When I told my husband that going to the Social Security office was going to take 1-3 hours and it would be THE WORST, he was a little tentative. I went with him in downtown Syracuse to help him navigate the office or help if I could. We left after around an hour and he practically clicked his heels and did a dance afterwards. “That was it? Are you kidding?” He told me he was surprised that we were able to find all the documents we needed online, instructions were up to date, and we wouldn’t need to return. In that moment I had a small foreshadowing of what is Indonesian bureaucracy. One time he ordered something on Amazon and it showed up the next day. It was like telling a child that Santa Claus was coming to town. That shit was magical for him. I will never forget him sitting on the floor, unwrapping his purchase when he turned to me and looked me dead in the eyes saying “You have no idea. No idea.” There was still a huge gap between what constituted as difficult in my life versus his. Still Indonesia is catching up as the huge wave of e-commerce and delivery has come crashing down on West Java.

On the finer points of White People Problems

Things don’t work as consistently, or effectively as they do in the U.S. here in Indonesia. Highways crumble because the government embezzles the money and mixes cheap materials so they can skim profits. Machines and automobiles function far beyond the condition of what Americans would see as a last dying breath. Regulations are for suckers and you should be paying an official a bribe to make things run smoothly. But in this, the bar and expectations are lowered. Are you late to work because of a failed bike? HR is more forgiving and understanding here because it’s happened to all of us. Communities pick up slack to maintain garbage or fix infrastructure that the government won’t get to. Just a few weeks ago, the men on the main road came together to collect money and fix the bumpy road we all use, then did all the manual labor themselves. While many things fall through the cracks, the mentality is a nice trade off because Indonesians are just way more chill, late, and flexible people.

An eye opener for me was having my dear cousin come, unexpectedly, for a visit here in Indonesia. She herself lives and works outside the US in northern Africa. Together we ogled at imported goods like maple syrup in store fronts while my husband looked on laughing. We talked about infrastructure, adjustments, and living in a Muslim community. When we compared the two she told me that Indonesia was a Second World Country, not Third World. Given her description of living in day to day which had more pressing problems with government and regulations, I’m inclined to agree. I’d always been puzzled about what actually qualified as a second world country. Was it someone from the up and coming list like India and China?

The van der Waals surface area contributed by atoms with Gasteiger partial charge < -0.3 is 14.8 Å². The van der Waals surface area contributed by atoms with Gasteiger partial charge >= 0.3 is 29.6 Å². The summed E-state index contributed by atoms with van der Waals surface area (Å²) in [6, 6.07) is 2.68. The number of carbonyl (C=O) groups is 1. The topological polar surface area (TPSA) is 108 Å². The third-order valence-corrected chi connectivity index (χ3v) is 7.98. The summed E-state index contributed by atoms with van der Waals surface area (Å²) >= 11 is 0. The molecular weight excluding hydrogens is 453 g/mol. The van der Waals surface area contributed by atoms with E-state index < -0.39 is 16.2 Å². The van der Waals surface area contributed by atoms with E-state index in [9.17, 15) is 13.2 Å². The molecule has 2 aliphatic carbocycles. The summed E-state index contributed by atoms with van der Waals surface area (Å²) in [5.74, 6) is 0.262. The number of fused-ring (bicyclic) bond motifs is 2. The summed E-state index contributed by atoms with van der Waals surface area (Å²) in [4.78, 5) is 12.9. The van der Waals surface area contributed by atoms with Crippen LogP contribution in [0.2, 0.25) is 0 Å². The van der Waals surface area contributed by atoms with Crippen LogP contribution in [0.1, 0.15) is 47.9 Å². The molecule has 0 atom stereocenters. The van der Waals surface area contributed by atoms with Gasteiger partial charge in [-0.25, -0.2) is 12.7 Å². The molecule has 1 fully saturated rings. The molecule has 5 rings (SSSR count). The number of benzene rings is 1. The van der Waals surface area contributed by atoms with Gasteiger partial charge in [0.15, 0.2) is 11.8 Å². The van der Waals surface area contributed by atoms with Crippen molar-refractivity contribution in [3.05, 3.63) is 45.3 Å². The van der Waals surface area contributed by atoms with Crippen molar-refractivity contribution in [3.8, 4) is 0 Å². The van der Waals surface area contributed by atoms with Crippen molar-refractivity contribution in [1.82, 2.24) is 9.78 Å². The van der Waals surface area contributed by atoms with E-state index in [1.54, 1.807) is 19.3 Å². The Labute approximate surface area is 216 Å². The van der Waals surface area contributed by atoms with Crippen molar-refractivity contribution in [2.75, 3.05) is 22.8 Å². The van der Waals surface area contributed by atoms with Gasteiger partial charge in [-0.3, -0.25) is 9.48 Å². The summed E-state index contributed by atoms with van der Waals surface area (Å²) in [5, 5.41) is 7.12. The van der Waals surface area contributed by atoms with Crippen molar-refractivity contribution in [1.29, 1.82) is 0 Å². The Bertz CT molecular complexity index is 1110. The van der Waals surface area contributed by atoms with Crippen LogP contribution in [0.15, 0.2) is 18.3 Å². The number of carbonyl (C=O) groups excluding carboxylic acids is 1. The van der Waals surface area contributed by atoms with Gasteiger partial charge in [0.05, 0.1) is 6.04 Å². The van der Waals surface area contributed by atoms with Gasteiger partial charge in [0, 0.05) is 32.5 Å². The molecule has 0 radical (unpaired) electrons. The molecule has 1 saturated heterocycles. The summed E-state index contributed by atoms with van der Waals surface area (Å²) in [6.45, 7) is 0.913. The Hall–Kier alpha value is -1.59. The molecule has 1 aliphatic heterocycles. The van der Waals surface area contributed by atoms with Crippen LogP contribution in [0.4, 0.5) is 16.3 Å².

Two women looking at maple syrup
White people at ease with their natural habitat breakfast condiments

Indonesia is this vast, obscure arena to the rest of the world. It’s not big enough or powerful enough to attract consistent international attention. We’ve got Bali and the fact that Obama spent some of his childhood there but lots of people end up asking Indonesians “Is Indonesia in Bali?” which makes us produce a humble smile outside on our face but inside we are facepalming ourselves. Parts that are developed and well known travel through the business ears of the Asian community, but the Western world still has pictures of people in head dresses or scaling trees for coconuts because that sells tourism. Both of those places exist, and I live in a modern city with fiber optic internet and hipster cafes that look like Brooklyn on the inside. I’ve had first world and second world problems. I get both, which is great. But convincing each side to give up the ghost on their own problems or who has it worse I don’t think really helps people get an understanding for living differently from one another. Try to understand and be compassionate. Do good deeds. Don’t be a dick. I think that’s my role here as a human being in a nut shell.

Indonesia is sometimes progressive, sometimes traditional. Incredibly diverse.

Back to language and understanding. The term First World, Second World, and Third World have lost a lot of their original intentions, and is a left over term to describe political influence during the Cold War. I still used them in this blog post because they do convey the idea they are meant to and it’s how we use the term now. Many of us use these terms as a socioeconomic assessment of a country. So who are the original Third World countries? Saudi Arabia, Sweden, Austria are some surprising ones on the list. Turns out my cousin was correct on both levels of Indonesia though, in terms of original and socioeconomic assessment. Indonesia truly is a second world country.